Negotiations are a fundamental
part of business and of life in general.
When people sit down to negotiate a deal, whether
for a business or a house, some of their best and
worst characteristics come to the fore. There is a
greater focus on the art of negotiation due to our
45th president, who is believed to be the ultimate
dealmaker. His bestselling book, The Art of the
Deal, reveals some of his negotiating tactics, which
may very well be in play in the White House nowadays
in every aspect of managing the foreign policy
of the U.S.
I was once involved in the sale of a business
where the buyer was apparently most anxious to
do the deal. He liked the terms and especially the
fact that his son could grow the business. The seller,
on the other hand, was far more reluctant, still
hoping that his younger son would take it over. The
buyer volunteered a price for the business that, on
the surface, appeared to be beyond the business’
real value. The seller went even higher, hoping the
buyer would back away from the sale, and perhaps
in this way the business would not be sold.
What was so striking is that the buyer seemed to
broadcast his being so anxious to do the deal, while
the seller’s reservation was similarly apparent.
Contrast that with the obvious tactics of President
Trump. He seldom broadcasts his real intentions
and uses brinkmanship, a bit of twisting of the truth
(yes, he might say that he has another buyer ready
to pay double when he doesn’t) and, of course, persuasion
(“a deal like you’ve never seen before”).
There is a consensus among business
consultants that parties in negotiations
have to be ready to walk away from a deal,
even if they really would like the deal. If
they are not ready to walk away, chances
are that they will wind up with a less than-
Remember Trump’s walking out on
Kim Jong Un in Hanoi? It was designed
to simply set the stage for a third summit
and the possibility of a deal. The president
was simply conveying the message that he
would not hesitate to walk if he does not
like the terms. It was obvious that, similar
to the scenario I was involved in, this seller
(North Korea) wanted a deal. The sanctions
were suffocating them, and I am sure
that Trump’s promises of prosperity were
not lost on Kim Jong Un either.
One rule the experts counsel is to
always negotiate from strength, meaning,
do not advertise that you are desperate,
but that you in fact have options. Also,
never talk about how anxious you are to
sell. On the contrary, talk about how difficult
it is for you to sell.
Another Trumpian tactic is to establish
a good rapport with the “antagonist,”
like he did with China’s president, Xi Jinping. Even
as the trade war heats up, Trump maintains that he
has a great relationship with Xi. It’s much easier to
negotiate a deal when there is a warm “relationship”
prior to tough negotiations. It sets the right tone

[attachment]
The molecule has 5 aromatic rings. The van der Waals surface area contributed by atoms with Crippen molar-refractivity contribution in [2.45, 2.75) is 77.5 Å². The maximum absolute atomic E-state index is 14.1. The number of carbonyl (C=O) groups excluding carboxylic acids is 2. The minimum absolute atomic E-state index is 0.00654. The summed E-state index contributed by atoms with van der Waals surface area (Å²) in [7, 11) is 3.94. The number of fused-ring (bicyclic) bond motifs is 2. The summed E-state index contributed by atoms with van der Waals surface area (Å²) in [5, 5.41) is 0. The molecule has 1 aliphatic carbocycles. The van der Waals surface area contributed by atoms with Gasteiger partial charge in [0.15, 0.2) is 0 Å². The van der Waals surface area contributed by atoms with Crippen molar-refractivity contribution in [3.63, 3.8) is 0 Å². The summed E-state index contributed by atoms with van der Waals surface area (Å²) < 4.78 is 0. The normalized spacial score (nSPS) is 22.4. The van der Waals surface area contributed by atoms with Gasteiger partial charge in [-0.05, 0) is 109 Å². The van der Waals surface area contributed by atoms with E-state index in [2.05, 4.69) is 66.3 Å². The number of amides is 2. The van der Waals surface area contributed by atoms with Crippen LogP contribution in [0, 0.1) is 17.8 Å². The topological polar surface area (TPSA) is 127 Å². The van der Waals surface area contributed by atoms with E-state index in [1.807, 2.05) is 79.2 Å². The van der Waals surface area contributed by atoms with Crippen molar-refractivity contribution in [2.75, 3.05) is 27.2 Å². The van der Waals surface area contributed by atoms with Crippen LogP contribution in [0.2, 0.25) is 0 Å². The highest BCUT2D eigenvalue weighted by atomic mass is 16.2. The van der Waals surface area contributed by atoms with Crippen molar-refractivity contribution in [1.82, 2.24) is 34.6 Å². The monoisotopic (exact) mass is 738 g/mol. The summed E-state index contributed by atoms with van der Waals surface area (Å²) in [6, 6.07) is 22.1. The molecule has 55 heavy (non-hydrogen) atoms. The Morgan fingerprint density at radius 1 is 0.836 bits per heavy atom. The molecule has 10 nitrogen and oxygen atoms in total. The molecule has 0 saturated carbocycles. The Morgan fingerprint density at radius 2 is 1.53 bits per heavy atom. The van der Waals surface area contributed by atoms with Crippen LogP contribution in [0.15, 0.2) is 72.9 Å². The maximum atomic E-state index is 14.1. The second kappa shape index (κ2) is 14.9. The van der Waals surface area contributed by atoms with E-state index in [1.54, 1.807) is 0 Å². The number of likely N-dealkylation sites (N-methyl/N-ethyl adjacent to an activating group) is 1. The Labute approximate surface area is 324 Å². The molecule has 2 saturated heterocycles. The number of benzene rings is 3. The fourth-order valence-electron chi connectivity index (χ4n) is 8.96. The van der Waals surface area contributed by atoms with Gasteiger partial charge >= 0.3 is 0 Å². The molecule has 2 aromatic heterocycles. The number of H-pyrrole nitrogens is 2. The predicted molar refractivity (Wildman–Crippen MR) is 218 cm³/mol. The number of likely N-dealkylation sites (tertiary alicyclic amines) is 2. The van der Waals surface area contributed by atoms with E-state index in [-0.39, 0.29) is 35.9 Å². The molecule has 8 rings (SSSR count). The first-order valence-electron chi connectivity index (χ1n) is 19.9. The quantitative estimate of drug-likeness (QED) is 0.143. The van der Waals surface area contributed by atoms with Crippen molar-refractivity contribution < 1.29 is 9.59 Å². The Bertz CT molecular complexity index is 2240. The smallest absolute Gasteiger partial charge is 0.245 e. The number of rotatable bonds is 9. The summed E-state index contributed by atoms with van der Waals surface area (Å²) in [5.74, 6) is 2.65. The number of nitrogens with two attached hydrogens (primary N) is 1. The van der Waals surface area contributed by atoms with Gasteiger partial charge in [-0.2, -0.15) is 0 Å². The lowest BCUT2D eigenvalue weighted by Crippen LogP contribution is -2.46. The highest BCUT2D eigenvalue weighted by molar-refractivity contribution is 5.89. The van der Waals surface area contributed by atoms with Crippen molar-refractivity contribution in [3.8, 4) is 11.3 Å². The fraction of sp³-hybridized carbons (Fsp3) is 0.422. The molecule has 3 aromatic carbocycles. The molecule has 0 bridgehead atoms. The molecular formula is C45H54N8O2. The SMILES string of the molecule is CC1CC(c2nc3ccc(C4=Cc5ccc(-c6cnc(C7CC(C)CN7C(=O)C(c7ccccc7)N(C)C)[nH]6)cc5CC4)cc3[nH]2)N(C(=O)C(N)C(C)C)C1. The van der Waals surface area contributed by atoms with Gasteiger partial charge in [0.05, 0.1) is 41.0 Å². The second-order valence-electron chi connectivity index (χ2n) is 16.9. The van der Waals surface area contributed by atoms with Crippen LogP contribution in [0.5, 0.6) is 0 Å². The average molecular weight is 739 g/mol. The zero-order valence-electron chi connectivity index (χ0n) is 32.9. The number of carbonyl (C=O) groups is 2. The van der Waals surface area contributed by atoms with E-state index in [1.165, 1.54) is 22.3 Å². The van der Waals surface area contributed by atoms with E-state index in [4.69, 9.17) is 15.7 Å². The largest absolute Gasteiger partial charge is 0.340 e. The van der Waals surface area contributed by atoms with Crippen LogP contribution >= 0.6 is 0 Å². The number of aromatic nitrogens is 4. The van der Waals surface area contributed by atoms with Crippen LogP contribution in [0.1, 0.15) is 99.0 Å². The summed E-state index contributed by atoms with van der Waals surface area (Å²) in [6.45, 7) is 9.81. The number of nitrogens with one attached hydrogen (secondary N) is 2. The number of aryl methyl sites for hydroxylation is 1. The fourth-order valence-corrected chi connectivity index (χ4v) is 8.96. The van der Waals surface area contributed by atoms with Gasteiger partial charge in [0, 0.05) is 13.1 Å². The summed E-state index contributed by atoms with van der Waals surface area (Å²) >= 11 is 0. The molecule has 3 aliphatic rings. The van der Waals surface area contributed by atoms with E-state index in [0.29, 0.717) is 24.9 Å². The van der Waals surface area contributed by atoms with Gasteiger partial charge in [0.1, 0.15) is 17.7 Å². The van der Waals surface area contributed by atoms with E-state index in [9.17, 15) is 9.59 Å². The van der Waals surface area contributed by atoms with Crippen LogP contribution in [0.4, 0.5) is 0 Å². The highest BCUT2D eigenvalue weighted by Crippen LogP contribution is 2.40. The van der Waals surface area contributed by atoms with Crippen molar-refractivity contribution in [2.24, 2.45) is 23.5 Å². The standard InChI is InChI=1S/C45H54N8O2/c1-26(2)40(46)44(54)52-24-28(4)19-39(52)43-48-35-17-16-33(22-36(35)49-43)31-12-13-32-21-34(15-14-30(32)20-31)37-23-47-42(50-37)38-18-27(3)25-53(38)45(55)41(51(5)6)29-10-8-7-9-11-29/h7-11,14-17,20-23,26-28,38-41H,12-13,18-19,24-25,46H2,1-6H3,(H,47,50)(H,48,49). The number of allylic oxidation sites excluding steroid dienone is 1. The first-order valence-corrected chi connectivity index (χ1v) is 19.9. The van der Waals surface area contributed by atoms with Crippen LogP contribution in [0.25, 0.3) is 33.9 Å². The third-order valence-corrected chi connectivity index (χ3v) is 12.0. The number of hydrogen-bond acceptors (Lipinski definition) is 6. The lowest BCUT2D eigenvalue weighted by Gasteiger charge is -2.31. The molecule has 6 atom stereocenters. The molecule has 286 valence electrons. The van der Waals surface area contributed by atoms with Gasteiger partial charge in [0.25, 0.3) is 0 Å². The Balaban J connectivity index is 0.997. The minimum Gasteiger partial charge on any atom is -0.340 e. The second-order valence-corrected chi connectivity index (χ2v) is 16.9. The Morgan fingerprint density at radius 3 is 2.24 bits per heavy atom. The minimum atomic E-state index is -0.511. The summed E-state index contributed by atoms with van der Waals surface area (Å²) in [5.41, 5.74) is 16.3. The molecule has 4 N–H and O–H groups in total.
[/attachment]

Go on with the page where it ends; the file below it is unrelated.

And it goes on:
when buyer and seller have a good rapport.
And it is always destructive to convey the impression
that you are out to get a bargain or whatever the
seller feels would be cheating him.
The art of negotiation is important at every level
of business. Whether you are an owner coming to
terms on a deal to sell or simply a buyer of office supplies,
knowing how to negotiate can make the difference
between success and failure.
One businessman who has been involved in myriad
deals notes: “People simply talk too much and do
not listen enough.” You’d be surprised how much better
the negotiations go if you simply listen and pick
up nuances that you wouldn’t otherwise know about.
The more the seller talks, the more information you
will gather towards successful negotiations.
The recent U.S.-China talks are an example of
negotiations that are not taking place on a level playing
field. The U.S. wants China to stop stealing its
technology, and China would like nothing more than
to keep the advantages it has had for decades. So the
strategy is to stall. Who knows? The Chinese may be
hoping to wait out the Trump presidency, even while it suffers, as does the U.S. Negotiating on a level playing field is the best kind of
negotiation, especially when both sides
feel that they got the better deal.
When the parties respect one another,
the chances are that they will reach a
fair deal for both sides. I have observed
negotiations that begin with each side
showering praise on the other. No one
likes to feel inferior to the negotiating
A good negotiator will always
attempt to make the negotiations head
toward a win-win situation. The buyer
and seller I was involved with were
obviously headed in a positive direction.
The seller wanted to retire and move on;
the buyer wanted to get into the field to
realize his vision of a broader empire.
What is truly important is to
research the other side. The more one
knows about the other party, the easier
the negotiations will be.
It is extremely comforting to a seller
to know that the buyer appreciates
what he is buying. I have seen this time
and again in family businesses, where
there has been a decision to sell. The
family is almost always extremely emotional
about selling a business that may
have been founded by grandparents or
great-grandparents. What they would
like to hear is that the buyer will somehow
maintain that legacy. Demonstrating
respect for such a heritage goes a
long way in reassuring the family that
the business is transiting to good hands.
Not everyone is fit for negotiations.
People with quick tempers should avoid
it. People who have little patience for
details may overlook an important
nuance of the sale. People who do not
have patience and are not prepared to
invest the time should not be negotiators,
whether they are buying pencils or
buying a business.
The term “the art of negotiation” is
exactly that. Knowing how to negotiate
is using common sense, but also appreciating
that there are two parties in
the deal. Win-win always works when